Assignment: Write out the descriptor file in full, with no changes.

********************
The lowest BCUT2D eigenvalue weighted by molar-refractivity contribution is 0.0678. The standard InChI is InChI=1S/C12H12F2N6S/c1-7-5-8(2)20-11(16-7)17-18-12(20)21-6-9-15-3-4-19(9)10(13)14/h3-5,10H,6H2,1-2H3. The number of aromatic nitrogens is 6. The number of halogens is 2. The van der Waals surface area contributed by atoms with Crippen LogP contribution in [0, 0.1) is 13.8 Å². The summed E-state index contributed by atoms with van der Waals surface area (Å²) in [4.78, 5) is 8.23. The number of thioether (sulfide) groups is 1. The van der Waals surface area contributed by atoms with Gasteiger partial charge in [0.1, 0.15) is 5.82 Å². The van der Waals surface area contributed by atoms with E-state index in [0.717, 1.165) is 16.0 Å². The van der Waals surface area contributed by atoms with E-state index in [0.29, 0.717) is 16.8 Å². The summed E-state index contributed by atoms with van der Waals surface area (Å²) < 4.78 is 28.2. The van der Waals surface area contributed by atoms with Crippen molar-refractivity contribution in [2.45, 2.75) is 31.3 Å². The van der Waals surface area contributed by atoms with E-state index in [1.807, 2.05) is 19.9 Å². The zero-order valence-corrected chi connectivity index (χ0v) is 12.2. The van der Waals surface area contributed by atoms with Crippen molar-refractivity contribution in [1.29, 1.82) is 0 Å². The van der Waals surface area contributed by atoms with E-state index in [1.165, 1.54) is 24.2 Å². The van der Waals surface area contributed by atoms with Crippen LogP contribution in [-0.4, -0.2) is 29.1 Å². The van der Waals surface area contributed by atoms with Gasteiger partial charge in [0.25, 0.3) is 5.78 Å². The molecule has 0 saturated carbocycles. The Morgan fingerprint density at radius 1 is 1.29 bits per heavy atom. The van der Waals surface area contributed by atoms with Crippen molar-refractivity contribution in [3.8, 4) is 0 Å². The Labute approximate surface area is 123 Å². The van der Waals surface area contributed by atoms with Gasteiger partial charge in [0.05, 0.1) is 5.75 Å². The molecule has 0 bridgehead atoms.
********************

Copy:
The lowest BCUT2D eigenvalue weighted by molar-refractivity contribution is 0.0678. The standard InChI is InChI=1S/C12H12F2N6S/c1-7-5-8(2)20-11(16-7)17-18-12(20)21-6-9-15-3-4-19(9)10(13)14/h3-5,10H,6H2,1-2H3. The number of aromatic nitrogens is 6. The number of halogens is 2. The van der Waals surface area contributed by atoms with Crippen LogP contribution in [0, 0.1) is 13.8 Å². The summed E-state index contributed by atoms with van der Waals surface area (Å²) in [4.78, 5) is 8.23. The number of thioether (sulfide) groups is 1. The van der Waals surface area contributed by atoms with Gasteiger partial charge in [0.1, 0.15) is 5.82 Å². The van der Waals surface area contributed by atoms with E-state index in [0.717, 1.165) is 16.0 Å². The van der Waals surface area contributed by atoms with E-state index in [0.29, 0.717) is 16.8 Å². The summed E-state index contributed by atoms with van der Waals surface area (Å²) < 4.78 is 28.2. The van der Waals surface area contributed by atoms with Crippen molar-refractivity contribution in [2.45, 2.75) is 31.3 Å². The van der Waals surface area contributed by atoms with E-state index in [1.807, 2.05) is 19.9 Å². The zero-order valence-corrected chi connectivity index (χ0v) is 12.2. The van der Waals surface area contributed by atoms with Crippen molar-refractivity contribution in [1.29, 1.82) is 0 Å². The van der Waals surface area contributed by atoms with E-state index in [1.165, 1.54) is 24.2 Å². The van der Waals surface area contributed by atoms with Crippen LogP contribution in [-0.4, -0.2) is 29.1 Å². The van der Waals surface area contributed by atoms with Gasteiger partial charge in [0.25, 0.3) is 5.78 Å². The molecule has 0 saturated carbocycles. The Morgan fingerprint density at radius 1 is 1.29 bits per heavy atom. The van der Waals surface area contributed by atoms with Crippen molar-refractivity contribution in [3.8, 4) is 0 Å². The Labute approximate surface area is 123 Å². The van der Waals surface area contributed by atoms with Gasteiger partial charge in [0.05, 0.1) is 5.75 Å². The molecule has 0 bridgehead atoms.